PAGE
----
Sometimes viruses go through changes that result in a new version (called a variant) of the disease. In December 2020, the United Kingdom identified a new version of the SARS-CoV-2, the virus that causes COVID-19. The new version is being called “SARS-CoV-2 VOC 202012/01. It appears this new form of the virus spreads faster from person to person than other strains of SARS-CoV-2. However, there is nothing to suggest this variant causes more severe illness or greater risk of death.
Changes in viruses are not uncommon and can appear and disappear over time. Scientists and medical professionals will continue to investigate and monitor this new form of SARS-CoV-2. For now, the Centers for Disease Control and Prevention (CDC) is requiring airline passengers to have a negative COVID-19 test within 72 hours of boarding their flight from the United Kingdom to the United States. Passengers must provide written lab results and airlines will be required to confirm the test results before the flight. Passengers who do not provide results will not be allowed to fly.
In November 2020, the CDC officially launched the National SARS-CoV-2 Strain Surveillance (NS3) program to increase the number of viruses undergoing characterization. Since early December, DHEC has been sending at least 10 SARS-CoV-2 virus samples biweekly to CDC for study in an effort to help South Carolina and the CDC to monitor for any meaningful changes to the virus.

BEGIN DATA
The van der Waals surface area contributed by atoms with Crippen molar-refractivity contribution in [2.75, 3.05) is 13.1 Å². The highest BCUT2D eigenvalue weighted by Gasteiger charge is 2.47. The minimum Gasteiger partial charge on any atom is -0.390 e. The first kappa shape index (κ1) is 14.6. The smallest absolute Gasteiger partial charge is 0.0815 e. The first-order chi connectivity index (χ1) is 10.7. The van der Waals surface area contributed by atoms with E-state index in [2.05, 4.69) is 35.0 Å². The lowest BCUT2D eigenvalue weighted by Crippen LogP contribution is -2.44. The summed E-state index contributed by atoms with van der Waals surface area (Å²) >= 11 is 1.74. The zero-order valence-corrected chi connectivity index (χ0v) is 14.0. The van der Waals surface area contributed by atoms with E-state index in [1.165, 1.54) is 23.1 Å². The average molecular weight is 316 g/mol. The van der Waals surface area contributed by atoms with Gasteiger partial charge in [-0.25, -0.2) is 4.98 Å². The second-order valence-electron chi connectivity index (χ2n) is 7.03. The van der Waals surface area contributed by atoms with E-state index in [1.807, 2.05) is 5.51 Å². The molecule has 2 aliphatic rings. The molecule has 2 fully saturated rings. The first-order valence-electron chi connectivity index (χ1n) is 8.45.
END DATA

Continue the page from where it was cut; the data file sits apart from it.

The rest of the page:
At this point, this newest form of the virus does not appear to have an impact on how effective the available vaccines are. The virus would likely need to change multiple times to overcome the immunity provided by vaccines.
There are existing tests that can detect the new version of the virus and more information about it is expected to be learned rapidly. DHEC will continue to work closely with the CDC and federal partners as new information develops.
CDC: Emerging SARS-CoV-2 Variants (December 30, 2020)